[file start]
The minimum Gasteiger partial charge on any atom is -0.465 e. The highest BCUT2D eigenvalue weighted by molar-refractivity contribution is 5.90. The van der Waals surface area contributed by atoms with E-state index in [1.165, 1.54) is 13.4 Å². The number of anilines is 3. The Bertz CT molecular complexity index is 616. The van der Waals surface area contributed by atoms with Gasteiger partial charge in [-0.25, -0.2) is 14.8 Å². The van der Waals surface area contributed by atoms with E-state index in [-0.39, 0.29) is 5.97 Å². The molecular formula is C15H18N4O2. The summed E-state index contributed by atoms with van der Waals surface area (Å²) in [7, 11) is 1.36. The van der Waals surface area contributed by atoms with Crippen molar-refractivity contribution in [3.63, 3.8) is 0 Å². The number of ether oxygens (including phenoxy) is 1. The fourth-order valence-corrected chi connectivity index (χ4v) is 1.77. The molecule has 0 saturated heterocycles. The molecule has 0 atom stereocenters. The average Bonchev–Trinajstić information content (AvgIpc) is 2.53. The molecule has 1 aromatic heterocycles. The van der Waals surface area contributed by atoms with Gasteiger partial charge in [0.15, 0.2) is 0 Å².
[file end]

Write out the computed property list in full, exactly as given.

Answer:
The minimum Gasteiger partial charge on any atom is -0.465 e. The highest BCUT2D eigenvalue weighted by molar-refractivity contribution is 5.90. The van der Waals surface area contributed by atoms with E-state index in [1.165, 1.54) is 13.4 Å². The number of anilines is 3. The Bertz CT molecular complexity index is 616. The van der Waals surface area contributed by atoms with Gasteiger partial charge in [-0.25, -0.2) is 14.8 Å². The van der Waals surface area contributed by atoms with E-state index in [-0.39, 0.29) is 5.97 Å². The molecular formula is C15H18N4O2. The summed E-state index contributed by atoms with van der Waals surface area (Å²) in [7, 11) is 1.36. The van der Waals surface area contributed by atoms with Crippen molar-refractivity contribution in [3.63, 3.8) is 0 Å². The number of ether oxygens (including phenoxy) is 1. The fourth-order valence-corrected chi connectivity index (χ4v) is 1.77. The molecule has 0 saturated heterocycles. The molecule has 0 atom stereocenters. The average Bonchev–Trinajstić information content (AvgIpc) is 2.53. The molecule has 1 aromatic heterocycles. The van der Waals surface area contributed by atoms with Gasteiger partial charge in [0.15, 0.2) is 0 Å².